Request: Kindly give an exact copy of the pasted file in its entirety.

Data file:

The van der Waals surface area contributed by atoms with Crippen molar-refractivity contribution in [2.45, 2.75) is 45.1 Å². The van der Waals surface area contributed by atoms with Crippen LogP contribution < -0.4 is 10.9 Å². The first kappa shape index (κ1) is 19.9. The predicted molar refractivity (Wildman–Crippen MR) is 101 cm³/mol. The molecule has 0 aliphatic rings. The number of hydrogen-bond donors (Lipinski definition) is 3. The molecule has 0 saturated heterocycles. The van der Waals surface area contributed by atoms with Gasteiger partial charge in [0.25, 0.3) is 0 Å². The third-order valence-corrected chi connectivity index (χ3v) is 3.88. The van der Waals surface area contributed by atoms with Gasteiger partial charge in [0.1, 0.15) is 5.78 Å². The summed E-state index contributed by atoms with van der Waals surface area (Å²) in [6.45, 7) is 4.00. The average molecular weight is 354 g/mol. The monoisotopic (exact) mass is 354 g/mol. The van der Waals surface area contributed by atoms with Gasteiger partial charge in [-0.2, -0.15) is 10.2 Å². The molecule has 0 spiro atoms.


The van der Waals surface area contributed by atoms with Crippen molar-refractivity contribution in [2.45, 2.75) is 45.1 Å². The van der Waals surface area contributed by atoms with Crippen LogP contribution < -0.4 is 10.9 Å². The first kappa shape index (κ1) is 19.9. The predicted molar refractivity (Wildman–Crippen MR) is 101 cm³/mol. The molecule has 0 aliphatic rings. The number of hydrogen-bond donors (Lipinski definition) is 3. The molecule has 0 saturated heterocycles. The van der Waals surface area contributed by atoms with Gasteiger partial charge in [0.25, 0.3) is 0 Å². The third-order valence-corrected chi connectivity index (χ3v) is 3.88. The van der Waals surface area contributed by atoms with Gasteiger partial charge in [0.1, 0.15) is 5.78 Å². The summed E-state index contributed by atoms with van der Waals surface area (Å²) in [6.45, 7) is 4.00. The average molecular weight is 354 g/mol. The monoisotopic (exact) mass is 354 g/mol. The van der Waals surface area contributed by atoms with Gasteiger partial charge in [-0.2, -0.15) is 10.2 Å². The molecule has 0 spiro atoms.